Microsoft Office Tutorials and References
In Depth Information
Formatting Numbers
Formatting Cell
even the sharpest spreadsheet reader), and it makes sure you get exactly the
formatting and precision you want. You can apply formatting to the column before or after
you enter the numbers. And it doesn’t matter if a cell is currently empty; Excel still
keeps track of the number format you’ve applied.
Different number formats provide different options. For example, if you choose the
Currency format, then you can choose from dozens of currency symbols. When you
use the Number format, you can choose to add commas (to separate groups of three
digits) or parentheses (to indicate negative numbers). Most number formats let you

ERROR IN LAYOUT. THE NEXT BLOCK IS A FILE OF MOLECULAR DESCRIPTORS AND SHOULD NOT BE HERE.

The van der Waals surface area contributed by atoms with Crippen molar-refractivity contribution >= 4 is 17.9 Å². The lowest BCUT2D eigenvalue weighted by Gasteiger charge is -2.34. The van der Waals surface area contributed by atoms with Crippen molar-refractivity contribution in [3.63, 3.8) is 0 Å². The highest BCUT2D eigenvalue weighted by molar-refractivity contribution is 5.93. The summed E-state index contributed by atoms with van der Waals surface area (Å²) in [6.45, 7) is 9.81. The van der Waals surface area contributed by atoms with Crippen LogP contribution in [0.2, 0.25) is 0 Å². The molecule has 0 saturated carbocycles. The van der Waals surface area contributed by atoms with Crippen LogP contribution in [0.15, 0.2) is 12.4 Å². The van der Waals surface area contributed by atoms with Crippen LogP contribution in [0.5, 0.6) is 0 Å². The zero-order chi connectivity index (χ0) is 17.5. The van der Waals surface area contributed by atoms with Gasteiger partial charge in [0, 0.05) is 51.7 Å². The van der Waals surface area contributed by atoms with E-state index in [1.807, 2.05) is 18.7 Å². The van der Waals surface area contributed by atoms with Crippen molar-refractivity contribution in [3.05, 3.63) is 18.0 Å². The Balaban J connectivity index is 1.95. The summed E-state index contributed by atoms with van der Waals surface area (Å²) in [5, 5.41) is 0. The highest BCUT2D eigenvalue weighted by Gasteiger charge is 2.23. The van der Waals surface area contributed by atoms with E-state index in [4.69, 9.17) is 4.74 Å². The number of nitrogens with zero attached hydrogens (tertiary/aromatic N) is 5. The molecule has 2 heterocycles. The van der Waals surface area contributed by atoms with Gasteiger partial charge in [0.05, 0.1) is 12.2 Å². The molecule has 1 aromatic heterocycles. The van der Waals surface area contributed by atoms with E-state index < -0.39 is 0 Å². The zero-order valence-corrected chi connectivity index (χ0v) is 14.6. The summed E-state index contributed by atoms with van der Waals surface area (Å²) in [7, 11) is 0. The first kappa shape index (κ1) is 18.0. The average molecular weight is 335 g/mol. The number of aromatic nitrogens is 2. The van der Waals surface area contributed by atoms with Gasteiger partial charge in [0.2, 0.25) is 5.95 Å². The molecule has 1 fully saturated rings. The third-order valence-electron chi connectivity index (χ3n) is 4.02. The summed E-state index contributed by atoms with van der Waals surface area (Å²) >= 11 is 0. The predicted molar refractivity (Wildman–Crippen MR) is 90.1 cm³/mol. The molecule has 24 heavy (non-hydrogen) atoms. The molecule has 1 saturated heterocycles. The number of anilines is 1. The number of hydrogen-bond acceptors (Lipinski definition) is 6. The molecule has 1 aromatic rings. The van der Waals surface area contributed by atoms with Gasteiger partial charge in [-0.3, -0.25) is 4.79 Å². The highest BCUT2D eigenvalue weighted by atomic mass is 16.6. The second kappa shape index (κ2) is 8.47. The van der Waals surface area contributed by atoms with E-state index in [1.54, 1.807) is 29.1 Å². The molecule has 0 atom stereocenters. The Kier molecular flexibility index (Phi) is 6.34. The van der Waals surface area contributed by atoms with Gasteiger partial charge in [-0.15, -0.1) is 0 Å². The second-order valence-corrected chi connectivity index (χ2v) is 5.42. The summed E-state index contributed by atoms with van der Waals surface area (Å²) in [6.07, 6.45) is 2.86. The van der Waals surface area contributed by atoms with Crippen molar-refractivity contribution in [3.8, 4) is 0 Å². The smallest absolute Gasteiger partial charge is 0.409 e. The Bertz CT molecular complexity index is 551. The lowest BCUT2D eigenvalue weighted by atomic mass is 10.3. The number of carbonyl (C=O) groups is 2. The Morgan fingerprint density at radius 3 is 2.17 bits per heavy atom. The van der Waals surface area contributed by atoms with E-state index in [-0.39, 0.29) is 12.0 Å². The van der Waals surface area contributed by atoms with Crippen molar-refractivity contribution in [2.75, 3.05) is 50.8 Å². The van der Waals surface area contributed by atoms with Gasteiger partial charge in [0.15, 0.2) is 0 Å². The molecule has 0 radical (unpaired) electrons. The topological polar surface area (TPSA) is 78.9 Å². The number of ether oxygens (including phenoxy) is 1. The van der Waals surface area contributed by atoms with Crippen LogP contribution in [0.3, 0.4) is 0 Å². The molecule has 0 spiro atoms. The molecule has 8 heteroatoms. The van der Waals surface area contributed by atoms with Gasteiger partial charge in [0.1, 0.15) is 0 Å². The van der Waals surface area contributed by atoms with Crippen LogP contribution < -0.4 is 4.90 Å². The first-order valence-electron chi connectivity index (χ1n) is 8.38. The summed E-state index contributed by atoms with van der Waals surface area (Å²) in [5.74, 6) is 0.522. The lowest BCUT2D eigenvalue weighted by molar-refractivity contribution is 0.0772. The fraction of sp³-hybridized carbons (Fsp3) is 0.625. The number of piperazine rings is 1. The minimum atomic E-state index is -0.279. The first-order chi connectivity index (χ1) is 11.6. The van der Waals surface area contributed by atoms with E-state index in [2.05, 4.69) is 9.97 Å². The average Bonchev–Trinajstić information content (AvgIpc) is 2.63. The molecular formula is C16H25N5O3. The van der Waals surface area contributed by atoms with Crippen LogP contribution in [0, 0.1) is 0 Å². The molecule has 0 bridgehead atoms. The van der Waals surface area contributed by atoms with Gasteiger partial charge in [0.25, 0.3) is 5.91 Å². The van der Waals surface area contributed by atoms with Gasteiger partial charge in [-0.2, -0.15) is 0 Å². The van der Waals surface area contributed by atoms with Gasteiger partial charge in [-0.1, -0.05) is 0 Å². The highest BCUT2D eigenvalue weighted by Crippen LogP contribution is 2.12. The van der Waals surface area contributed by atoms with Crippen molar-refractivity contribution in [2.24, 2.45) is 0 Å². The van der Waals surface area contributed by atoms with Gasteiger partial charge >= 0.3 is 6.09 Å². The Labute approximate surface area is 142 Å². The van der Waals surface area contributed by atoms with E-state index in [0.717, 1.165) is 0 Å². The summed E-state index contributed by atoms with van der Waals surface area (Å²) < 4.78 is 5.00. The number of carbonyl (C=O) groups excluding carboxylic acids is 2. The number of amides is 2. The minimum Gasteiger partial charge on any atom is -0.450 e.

set the number of decimal places.
The following sections give a quick tour of the predefined number formats available
in the Format Cells dialog box’s Number tab. Figure 16-5 gives you an overview of
how different number formats affect similar numbers.
Figure 16-5:
Each column contains
the same list of
numbers. Although
this worksheet shows
an example for each
number format (except
dates and times), it
doesn’t show all your
options. Each number
format has its own
settings (like the number
of decimal places)
that affect how Excel
displays data.
The General format is Excel’s standard number format; it applies no special
formatting other than the basic rules described on page 443. General is the only number
format (other than Text) that doesn’t limit your data to a fixed number of decimal
places. That means if you want to display numbers that differ wildly in precision (like
0.5, 12.334, and 0.120986398), it makes sense to use General format. On the other
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